Heart of the Artichoke and Other Kitchen Journeys

Contributors

By David Tanis

Formats and Prices

Price

$35.00

Price

$44.00 CAD

Format

Format:

  1. Hardcover $35.00 $44.00 CAD
  2. ebook $16.99 $21.99 CAD

This item is a preorder. Your payment method will be charged immediately, and the product is expected to ship on or around November 1, 2010. This date is subject to change due to shipping delays beyond our control.

Recipes from a very small kitchen by a man with a very large talent.

Nobody better embodies the present-day mantra “Eat real food in season” than David Tanis, one of the most original voices in American cooking. For more than a quarter-century, Tanis has been the chef at the groundbreaking Chez Panisse, in Berkeley, California, where the menu consists solely of a single perfect meal that changes each evening. Tanis’s recipes are down-to-earth yet sophisticated, simple to prepare but impressive on the plate.

Tanis opens this soulful, fun-to-read cookbook with his own private food rituals, those treats—jalapeño pancakes, beans on toast, pasta for one—for when you are on your own in the kitchen with no one else to satisfy. Then he follows with twenty incomparable menus (five per season) that serve four to six. Each transports the reader to places far and wide.  And for grand occasions, a time for the whole tribe to gather around the table, Tanis delivers festive menus for holiday feasts. So in one book, three kinds of cooking: small, medium, and large.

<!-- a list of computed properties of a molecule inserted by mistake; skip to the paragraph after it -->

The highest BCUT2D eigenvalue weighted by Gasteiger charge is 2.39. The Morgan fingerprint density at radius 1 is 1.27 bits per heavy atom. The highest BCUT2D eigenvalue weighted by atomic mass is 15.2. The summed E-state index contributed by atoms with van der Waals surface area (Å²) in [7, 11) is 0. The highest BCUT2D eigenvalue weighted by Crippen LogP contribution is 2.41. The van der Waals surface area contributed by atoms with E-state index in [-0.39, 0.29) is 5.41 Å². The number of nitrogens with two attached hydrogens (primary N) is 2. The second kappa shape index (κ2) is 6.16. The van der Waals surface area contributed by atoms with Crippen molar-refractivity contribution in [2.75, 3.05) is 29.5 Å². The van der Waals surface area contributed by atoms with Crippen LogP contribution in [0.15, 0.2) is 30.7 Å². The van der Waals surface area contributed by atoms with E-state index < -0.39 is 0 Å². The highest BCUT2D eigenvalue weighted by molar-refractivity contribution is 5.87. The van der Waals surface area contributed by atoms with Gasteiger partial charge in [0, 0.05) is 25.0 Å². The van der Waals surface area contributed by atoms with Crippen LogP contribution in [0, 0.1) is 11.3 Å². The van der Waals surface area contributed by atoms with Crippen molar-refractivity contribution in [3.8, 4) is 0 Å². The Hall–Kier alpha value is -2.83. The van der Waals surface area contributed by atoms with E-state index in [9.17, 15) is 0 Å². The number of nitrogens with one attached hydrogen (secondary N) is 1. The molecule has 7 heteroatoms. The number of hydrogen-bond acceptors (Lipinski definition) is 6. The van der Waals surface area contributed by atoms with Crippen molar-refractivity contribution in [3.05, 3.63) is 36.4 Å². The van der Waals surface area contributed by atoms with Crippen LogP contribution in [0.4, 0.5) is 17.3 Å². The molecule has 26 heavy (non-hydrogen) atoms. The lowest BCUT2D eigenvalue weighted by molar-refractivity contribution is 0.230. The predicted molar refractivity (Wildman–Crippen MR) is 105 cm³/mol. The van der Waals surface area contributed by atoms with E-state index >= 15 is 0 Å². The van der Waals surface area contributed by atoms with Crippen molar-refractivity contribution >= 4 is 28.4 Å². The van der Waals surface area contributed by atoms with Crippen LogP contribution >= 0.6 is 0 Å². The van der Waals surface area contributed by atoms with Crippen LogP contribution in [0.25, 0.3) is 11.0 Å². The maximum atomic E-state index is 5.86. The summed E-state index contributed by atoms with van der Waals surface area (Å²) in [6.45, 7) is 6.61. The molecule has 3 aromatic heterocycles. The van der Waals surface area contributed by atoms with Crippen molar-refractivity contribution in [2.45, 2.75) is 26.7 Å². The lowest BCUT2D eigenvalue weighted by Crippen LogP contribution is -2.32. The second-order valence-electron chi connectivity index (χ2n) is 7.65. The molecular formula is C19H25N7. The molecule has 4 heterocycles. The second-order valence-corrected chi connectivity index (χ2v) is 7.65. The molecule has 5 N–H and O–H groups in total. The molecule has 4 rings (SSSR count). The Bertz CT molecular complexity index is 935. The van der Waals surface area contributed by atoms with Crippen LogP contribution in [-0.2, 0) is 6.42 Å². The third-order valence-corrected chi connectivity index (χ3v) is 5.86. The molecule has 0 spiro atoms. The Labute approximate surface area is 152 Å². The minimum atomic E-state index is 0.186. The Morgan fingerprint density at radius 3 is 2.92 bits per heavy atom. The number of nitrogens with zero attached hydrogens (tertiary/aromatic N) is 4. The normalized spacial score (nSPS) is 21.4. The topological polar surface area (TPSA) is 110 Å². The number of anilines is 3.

On Sale
Nov 1, 2010
Page Count
344 pages
Publisher
Artisan
ISBN-13
9781579654078

David Tanis

David Tanis

About the Author

David Tanis has worked as a professional chef for over three decades, and is the author of several acclaimed cookbooks, including A Platter of Figs and Other Recipes, which was chosen as one of the fifty best cookbooks ever by the Guardian/Observer (London), and Heart of the Artichoke, which was nominated for a James Beard Award. He spent many years as a chef with Alice Waters at Chez Panisse in Berkeley, California; he ran the kitchen of the highly praised Café Escalera in Santa Fe, New Mexico; and he operated a successful private supper club in his seventeenth-century walk-up in Paris.

He is an advocate for simple home cooking, with a core belief that food needn't be fussy to be beautiful. An avid traveler, his first stop on any trip is at an outdoor market, finding inspiration in regional cuisines from hither and yon. He has written for a number of publications, including the Wall Street Journal, the Guardian/Observer, Cooking Light, Bon Appétit, Fine Cooking, and Saveur.

Tanis lives in Manhattan and has been writing the weekly City Kitchen column for the Food section of the New York Times for nearly seven years.

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